I started to write more columns about Pete. About the time his bicep ripped through a shirt during a meeting with his boss. About the time he had to move back in with Mum and Dad, and Mum and Dad kept feeding him baked potatoes until he threatened to kill himself. Every time I wrote about Pete, the weird little soft-handed liberal bubble that counts as my readership reacted in exactly the same way. The vast majority would hear my stories about this Danny Dyer fanatic, this WWE devotee who once owned an above-ground hot tub and went by the name of Shagger, and wonder if he really existed. There was also a small contingent of people who’d openly declare that they fancied Pete, but I’m absolutely not going to dwell on that.
By the time one of these columns was used in a GCSE English exam, inundating my Twitter feed with hundreds of messages from 15-year-old boys calling Pete a ‘fucking ledge’, my mind was made up. Pete and I had always been different – I’m bookish and well-behaved, while he’s a whirlwind of aggressive single-mindedness; I do my best to seamlessly meld into the world, while he actively forces the world to meld around him – but it started to feel like this might be worth examining properly.
This is how Don’t Be A Dick, Pete came about. I wanted to know how two people, made with the same equipment by the same people, raised in the same house at the same time, could end up so different. Maybe if I went back and tracked some of this oddest behaviour from the past (he tried to stab me once, it’s in the book) and compared that with today, now that he’s got a nice house and a fast car and a lovely girlfriend and a new baby, I’d start to work out what makes the boy tick.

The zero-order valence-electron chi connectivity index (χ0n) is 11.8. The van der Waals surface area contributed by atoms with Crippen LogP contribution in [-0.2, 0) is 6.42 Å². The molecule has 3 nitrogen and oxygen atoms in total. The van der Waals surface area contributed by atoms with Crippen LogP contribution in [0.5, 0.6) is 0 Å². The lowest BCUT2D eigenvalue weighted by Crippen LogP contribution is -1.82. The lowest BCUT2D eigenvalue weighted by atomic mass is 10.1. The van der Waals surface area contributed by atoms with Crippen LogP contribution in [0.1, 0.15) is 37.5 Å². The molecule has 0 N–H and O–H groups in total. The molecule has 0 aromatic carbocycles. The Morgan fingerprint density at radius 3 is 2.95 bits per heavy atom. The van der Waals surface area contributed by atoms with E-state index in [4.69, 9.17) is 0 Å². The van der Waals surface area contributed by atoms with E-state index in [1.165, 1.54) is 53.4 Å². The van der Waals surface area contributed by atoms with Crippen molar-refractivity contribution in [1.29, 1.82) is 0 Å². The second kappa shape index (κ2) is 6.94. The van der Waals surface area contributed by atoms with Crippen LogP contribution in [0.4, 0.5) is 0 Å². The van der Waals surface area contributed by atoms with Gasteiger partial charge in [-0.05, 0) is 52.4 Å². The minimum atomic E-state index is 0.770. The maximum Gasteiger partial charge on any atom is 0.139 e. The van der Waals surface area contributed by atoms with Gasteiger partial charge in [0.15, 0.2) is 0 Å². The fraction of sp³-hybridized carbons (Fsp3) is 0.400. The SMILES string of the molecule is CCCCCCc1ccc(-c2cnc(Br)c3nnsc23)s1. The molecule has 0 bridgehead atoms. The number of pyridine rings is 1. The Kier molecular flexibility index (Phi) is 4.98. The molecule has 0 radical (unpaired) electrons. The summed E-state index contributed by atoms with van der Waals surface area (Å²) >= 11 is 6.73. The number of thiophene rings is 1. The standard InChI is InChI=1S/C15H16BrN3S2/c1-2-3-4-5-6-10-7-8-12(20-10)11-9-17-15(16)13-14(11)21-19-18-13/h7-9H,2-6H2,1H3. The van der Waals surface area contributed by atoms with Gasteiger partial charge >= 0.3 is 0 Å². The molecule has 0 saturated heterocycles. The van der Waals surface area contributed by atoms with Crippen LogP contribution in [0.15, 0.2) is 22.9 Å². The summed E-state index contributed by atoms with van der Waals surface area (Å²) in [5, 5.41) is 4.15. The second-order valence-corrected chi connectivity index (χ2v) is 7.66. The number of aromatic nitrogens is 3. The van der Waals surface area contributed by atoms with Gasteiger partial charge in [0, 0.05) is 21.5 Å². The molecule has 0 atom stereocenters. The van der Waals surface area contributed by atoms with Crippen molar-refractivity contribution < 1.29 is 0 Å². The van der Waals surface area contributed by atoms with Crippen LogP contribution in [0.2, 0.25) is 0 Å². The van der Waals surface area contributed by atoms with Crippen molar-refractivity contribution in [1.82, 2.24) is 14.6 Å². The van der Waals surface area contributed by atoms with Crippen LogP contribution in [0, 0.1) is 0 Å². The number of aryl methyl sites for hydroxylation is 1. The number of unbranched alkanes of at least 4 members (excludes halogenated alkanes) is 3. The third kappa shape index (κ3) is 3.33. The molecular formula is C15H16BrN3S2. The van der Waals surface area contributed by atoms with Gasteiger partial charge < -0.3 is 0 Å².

Something I hadn’t really taken into consideration, however, was the sheer length of time that I’d have to spend thinking about Pete. For almost a year while I wrote this book, he was absolutely front and centre of my mind. During this time, I managed to call both my wife and son by Pete’s name on numerous occasions, which isn’t necessarily something I’d recommend to anyone keen on maintaining a largely harmonious domestic life.
I still don’t think I’ve properly figured Pete out. He’s still an enigma wrapped in a mystery dressed in a replica Manchester United top. But I’ve closer than I’ve ever managed. In the process of writing this book, I’ve realised that we’re both slightly incomplete as people. He’s all left-brain and I’m all right-brain. He’s all raging id and I’m all cowering superego. Throughout our childhood, these differences made us fight time and time and time again. But thanks to the experience of putting this book together, I’ve now come to realise that – if we work together as often as possible – we just about scrape together all the qualities of a single normal person.
The more I talk to people about the book, the more I realise that this is pretty much the case with all brothers. Everyone’s got a story about a fight or a misunderstanding or an accident that happened years ago and has since taken on the timbre of legend. Everyone has some sort of scar to show for it, whether real or imagined. And, as maddening and infuriating as these conflicts were at the time, in hindsight everyone’s grown slightly fond of them. They’ve become a sign of closeness.
For better or worse, without your brother’s influence, you probably wouldn’t be who you are today. And that sucks, obviously, because Jesus Christ my brother is a dick.